On March 15, an unlikely sounding story surfaced about the FBI uncovering ISIS’s first Latin American plot: a plan to blow up a restaurant in Bogota, Colombia. Unlikely, because only 0.03 percent of Colombia’s citizens identify as Muslim and most of them practice relatively moderate forms. Unlikely, too, because Colombian terrorism is generally related to politics or drugs.
Yet this wasn’t a case of the FBI jumping the gun. It was a real plot. This week, we finally found out all the chilling details. Cuban national Raul Gutierrez had been in contact with ISIS and been provided with funds to construct a bomb. Under the direction of a terrorist cell in Spain and Morocco, he was planning to detonate the bomb in the restaurant at which he worked, one frequented by US embassy staff.
What’s scary about Gutierrez’s tale is that it suggests ISIS has found a new way to recruit from outside its traditional pool of true believers—by finding alienated non-Muslims, converting them, and supplying them with funds for committing an atrocity. It also suggests that the group is looking to export its brand of terrorism to a continent traditionally unbothered by Islamic extremism.
4 Peru’s Political Crisis Grew Ever More Acute
Last Friday, after this column had gone live, Martin Vizcarra was sworn in as the 67th president of Peru. His ascension to the highest office in his homeland was accompanied not by celebrations but by a feeling that Peru was standing on the edge of an abyss. A dramatic corruption scandal unfolding over the past few months has threatened to tip the South American nation into outright anarchy.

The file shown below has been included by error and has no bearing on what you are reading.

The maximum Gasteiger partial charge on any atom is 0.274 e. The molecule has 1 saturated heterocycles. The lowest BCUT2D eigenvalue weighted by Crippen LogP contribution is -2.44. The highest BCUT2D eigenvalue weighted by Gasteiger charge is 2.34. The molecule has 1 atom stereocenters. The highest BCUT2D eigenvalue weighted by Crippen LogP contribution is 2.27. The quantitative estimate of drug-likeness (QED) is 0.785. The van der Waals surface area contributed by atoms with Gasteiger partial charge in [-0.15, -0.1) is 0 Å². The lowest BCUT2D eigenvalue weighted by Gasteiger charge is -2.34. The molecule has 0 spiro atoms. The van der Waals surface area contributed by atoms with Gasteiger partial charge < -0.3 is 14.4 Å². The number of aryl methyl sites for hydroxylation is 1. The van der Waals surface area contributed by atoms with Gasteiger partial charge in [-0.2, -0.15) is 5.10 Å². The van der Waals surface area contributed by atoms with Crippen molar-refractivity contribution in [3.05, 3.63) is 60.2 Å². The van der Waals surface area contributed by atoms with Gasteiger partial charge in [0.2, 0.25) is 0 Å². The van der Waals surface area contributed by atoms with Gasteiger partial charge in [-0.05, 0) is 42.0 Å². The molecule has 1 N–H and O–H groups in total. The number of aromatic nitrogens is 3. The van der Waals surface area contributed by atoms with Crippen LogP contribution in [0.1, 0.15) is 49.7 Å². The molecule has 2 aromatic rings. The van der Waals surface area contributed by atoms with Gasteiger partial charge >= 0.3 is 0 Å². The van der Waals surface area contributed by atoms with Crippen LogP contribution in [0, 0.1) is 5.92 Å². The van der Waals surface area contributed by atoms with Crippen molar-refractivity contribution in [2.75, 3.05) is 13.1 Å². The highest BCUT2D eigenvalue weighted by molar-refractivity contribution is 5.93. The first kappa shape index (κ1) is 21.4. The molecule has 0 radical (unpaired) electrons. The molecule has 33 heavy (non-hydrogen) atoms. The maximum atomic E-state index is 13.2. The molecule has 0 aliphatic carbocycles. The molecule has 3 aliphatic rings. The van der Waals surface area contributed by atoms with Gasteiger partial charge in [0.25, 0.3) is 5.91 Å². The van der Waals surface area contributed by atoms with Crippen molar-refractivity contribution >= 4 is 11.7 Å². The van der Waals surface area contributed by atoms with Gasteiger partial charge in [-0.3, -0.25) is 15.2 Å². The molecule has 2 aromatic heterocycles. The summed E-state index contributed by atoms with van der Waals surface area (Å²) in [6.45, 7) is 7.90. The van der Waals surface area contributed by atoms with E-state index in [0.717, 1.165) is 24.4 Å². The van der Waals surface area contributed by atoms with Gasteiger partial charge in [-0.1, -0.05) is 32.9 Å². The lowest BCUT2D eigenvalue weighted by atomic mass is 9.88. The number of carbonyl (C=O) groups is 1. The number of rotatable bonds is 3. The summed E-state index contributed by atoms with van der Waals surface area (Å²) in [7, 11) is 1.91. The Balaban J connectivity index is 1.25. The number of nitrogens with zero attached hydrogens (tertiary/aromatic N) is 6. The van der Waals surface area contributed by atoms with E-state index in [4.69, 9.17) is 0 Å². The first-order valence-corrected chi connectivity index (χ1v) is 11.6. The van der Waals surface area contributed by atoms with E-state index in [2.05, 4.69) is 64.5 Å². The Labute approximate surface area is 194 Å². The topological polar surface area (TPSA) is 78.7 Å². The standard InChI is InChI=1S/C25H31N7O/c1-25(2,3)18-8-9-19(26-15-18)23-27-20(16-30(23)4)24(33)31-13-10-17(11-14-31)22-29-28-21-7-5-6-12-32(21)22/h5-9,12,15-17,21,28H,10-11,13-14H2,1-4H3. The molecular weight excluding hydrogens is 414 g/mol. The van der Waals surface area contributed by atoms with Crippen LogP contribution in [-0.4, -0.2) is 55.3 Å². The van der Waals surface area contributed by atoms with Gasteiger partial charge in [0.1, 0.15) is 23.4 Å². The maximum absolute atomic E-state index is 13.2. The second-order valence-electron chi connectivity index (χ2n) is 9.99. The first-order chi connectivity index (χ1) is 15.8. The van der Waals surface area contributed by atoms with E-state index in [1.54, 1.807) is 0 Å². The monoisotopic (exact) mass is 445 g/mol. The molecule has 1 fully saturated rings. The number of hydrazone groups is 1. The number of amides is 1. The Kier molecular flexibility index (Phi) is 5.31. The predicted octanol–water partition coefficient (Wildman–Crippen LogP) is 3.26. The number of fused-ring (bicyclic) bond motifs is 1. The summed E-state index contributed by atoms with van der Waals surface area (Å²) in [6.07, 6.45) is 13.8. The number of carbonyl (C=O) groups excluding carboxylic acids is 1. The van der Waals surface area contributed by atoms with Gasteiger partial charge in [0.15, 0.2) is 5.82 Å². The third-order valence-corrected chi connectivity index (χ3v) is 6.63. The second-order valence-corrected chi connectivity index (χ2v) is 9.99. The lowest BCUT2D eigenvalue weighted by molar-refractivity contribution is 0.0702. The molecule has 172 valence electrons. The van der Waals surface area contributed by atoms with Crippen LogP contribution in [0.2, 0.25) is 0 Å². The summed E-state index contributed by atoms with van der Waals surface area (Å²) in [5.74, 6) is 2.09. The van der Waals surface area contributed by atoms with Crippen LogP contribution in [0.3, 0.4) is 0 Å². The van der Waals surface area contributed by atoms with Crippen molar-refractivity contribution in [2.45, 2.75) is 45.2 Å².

The scandal is linked to Odebrecht, a Brazilian company at the center of what’s been called the biggest bribery investigation in history. Odebrecht is alleged to have bribed Pedro Pablo Kuczynski, Vizcarra’s predecessor who stepped down last week before he could be impeached.
In December 2017, Kuczynski had pardoned and freed Peru’s former dictator, Alberto Fujimori, in what was widely seen as a sop to Fujimori’s old party to stop them from impeaching Kuczynski. The deal sparked mass protests in Peru, protests that have only gotten bigger as more and more of Kuczynski’s alleged financial crimes come to light.
As things currently stand, Kuczynski has been barred from leaving the country and the entire government seems on the verge of implosion. To say Vizcarra has his work cut out for him would be an understatement.
3 The FBI Arrested The Leader Of An Alleged Sex Trafficking Cult
NXIVM may sound like a nerve gas, but it’s actually the name of what may be one of the strangest cults in recent US history. Founded as a self-help group in 1998 by leader Keith Raniere, it bills itself as an ethical, enlightened, and humanitarian organization. The FBI believes differently. Last month, they issued an arrest warrant for Raniere, alleging that NXIVM was a bizarre combination of pyramid scheme and sex cult.